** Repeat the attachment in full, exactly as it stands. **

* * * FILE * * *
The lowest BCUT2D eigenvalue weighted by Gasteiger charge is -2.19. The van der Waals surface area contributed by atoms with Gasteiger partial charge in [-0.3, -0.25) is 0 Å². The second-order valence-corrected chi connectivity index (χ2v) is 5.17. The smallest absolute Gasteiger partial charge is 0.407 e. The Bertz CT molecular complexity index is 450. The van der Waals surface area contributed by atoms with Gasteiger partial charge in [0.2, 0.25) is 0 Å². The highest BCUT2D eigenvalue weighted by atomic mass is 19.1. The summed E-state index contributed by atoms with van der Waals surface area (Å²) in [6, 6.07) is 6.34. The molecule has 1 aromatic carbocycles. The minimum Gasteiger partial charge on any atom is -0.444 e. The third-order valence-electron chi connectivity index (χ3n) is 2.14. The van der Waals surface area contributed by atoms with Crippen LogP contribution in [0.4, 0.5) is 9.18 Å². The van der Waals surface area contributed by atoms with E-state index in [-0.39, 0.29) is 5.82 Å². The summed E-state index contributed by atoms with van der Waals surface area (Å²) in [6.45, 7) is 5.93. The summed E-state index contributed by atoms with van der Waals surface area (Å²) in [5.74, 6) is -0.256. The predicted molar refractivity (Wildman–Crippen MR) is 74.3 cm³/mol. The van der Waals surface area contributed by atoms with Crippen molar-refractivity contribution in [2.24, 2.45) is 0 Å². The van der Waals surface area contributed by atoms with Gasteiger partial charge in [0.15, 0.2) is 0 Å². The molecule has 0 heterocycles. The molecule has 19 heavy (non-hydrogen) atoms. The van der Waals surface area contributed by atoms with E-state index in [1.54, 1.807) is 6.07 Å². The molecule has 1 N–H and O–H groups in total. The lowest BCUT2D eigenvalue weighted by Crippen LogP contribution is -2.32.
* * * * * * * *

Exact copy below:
The lowest BCUT2D eigenvalue weighted by Gasteiger charge is -2.19. The van der Waals surface area contributed by atoms with Gasteiger partial charge in [-0.3, -0.25) is 0 Å². The second-order valence-corrected chi connectivity index (χ2v) is 5.17. The smallest absolute Gasteiger partial charge is 0.407 e. The Bertz CT molecular complexity index is 450. The van der Waals surface area contributed by atoms with Gasteiger partial charge in [0.2, 0.25) is 0 Å². The highest BCUT2D eigenvalue weighted by atomic mass is 19.1. The summed E-state index contributed by atoms with van der Waals surface area (Å²) in [6, 6.07) is 6.34. The molecule has 1 aromatic carbocycles. The minimum Gasteiger partial charge on any atom is -0.444 e. The third-order valence-electron chi connectivity index (χ3n) is 2.14. The van der Waals surface area contributed by atoms with Crippen LogP contribution in [0.4, 0.5) is 9.18 Å². The van der Waals surface area contributed by atoms with E-state index in [-0.39, 0.29) is 5.82 Å². The summed E-state index contributed by atoms with van der Waals surface area (Å²) in [6.45, 7) is 5.93. The summed E-state index contributed by atoms with van der Waals surface area (Å²) in [5.74, 6) is -0.256. The predicted molar refractivity (Wildman–Crippen MR) is 74.3 cm³/mol. The van der Waals surface area contributed by atoms with Crippen molar-refractivity contribution in [2.24, 2.45) is 0 Å². The van der Waals surface area contributed by atoms with Gasteiger partial charge in [0.15, 0.2) is 0 Å². The molecule has 0 heterocycles. The molecule has 19 heavy (non-hydrogen) atoms. The van der Waals surface area contributed by atoms with E-state index in [1.54, 1.807) is 6.07 Å². The molecule has 1 N–H and O–H groups in total. The lowest BCUT2D eigenvalue weighted by Crippen LogP contribution is -2.32.